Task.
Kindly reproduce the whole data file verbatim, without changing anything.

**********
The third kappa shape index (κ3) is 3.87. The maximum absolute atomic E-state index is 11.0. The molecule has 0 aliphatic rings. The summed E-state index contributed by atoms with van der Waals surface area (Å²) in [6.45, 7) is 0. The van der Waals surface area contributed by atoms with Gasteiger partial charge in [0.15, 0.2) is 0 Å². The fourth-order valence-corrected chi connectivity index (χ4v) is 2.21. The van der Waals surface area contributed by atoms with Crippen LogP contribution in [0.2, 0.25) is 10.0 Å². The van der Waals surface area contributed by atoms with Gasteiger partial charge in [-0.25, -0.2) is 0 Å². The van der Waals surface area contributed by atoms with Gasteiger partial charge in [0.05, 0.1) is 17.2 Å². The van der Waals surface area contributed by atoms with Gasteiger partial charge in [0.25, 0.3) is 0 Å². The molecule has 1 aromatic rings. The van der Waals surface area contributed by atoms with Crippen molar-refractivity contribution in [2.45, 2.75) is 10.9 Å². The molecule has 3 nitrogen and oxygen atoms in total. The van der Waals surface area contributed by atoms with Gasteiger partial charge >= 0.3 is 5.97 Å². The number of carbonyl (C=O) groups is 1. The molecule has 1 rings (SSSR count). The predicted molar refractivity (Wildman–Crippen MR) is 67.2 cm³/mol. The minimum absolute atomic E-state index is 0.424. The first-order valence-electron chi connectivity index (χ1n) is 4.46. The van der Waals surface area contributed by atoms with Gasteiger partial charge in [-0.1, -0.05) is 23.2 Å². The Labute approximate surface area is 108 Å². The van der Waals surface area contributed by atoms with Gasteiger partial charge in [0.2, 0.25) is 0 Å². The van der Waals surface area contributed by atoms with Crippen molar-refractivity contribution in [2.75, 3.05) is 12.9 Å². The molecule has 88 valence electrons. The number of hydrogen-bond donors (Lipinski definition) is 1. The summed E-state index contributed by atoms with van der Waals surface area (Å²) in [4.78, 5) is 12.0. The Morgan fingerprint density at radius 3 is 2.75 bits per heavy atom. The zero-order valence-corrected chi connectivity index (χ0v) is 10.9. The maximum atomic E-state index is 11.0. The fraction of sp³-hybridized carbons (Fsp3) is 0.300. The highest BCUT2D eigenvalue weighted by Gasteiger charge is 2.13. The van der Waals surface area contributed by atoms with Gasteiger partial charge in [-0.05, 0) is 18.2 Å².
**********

The third kappa shape index (κ3) is 3.87. The maximum absolute atomic E-state index is 11.0. The molecule has 0 aliphatic rings. The summed E-state index contributed by atoms with van der Waals surface area (Å²) in [6.45, 7) is 0. The van der Waals surface area contributed by atoms with Gasteiger partial charge in [0.15, 0.2) is 0 Å². The fourth-order valence-corrected chi connectivity index (χ4v) is 2.21. The van der Waals surface area contributed by atoms with Crippen LogP contribution in [0.2, 0.25) is 10.0 Å². The van der Waals surface area contributed by atoms with Gasteiger partial charge in [-0.25, -0.2) is 0 Å². The van der Waals surface area contributed by atoms with Gasteiger partial charge in [0.05, 0.1) is 17.2 Å². The van der Waals surface area contributed by atoms with Gasteiger partial charge in [0.25, 0.3) is 0 Å². The molecule has 1 aromatic rings. The van der Waals surface area contributed by atoms with Crippen molar-refractivity contribution in [2.45, 2.75) is 10.9 Å². The molecule has 3 nitrogen and oxygen atoms in total. The van der Waals surface area contributed by atoms with Gasteiger partial charge >= 0.3 is 5.97 Å². The number of carbonyl (C=O) groups is 1. The molecule has 1 rings (SSSR count). The predicted molar refractivity (Wildman–Crippen MR) is 67.2 cm³/mol. The minimum absolute atomic E-state index is 0.424. The first-order valence-electron chi connectivity index (χ1n) is 4.46. The van der Waals surface area contributed by atoms with Gasteiger partial charge in [-0.1, -0.05) is 23.2 Å². The Labute approximate surface area is 108 Å². The van der Waals surface area contributed by atoms with Gasteiger partial charge in [0.2, 0.25) is 0 Å². The van der Waals surface area contributed by atoms with Crippen molar-refractivity contribution in [2.75, 3.05) is 12.9 Å². The molecule has 88 valence electrons. The number of hydrogen-bond donors (Lipinski definition) is 1. The summed E-state index contributed by atoms with van der Waals surface area (Å²) in [4.78, 5) is 12.0. The Morgan fingerprint density at radius 3 is 2.75 bits per heavy atom. The zero-order valence-corrected chi connectivity index (χ0v) is 10.9. The maximum atomic E-state index is 11.0. The fraction of sp³-hybridized carbons (Fsp3) is 0.300. The highest BCUT2D eigenvalue weighted by Gasteiger charge is 2.13. The van der Waals surface area contributed by atoms with Gasteiger partial charge in [-0.05, 0) is 18.2 Å².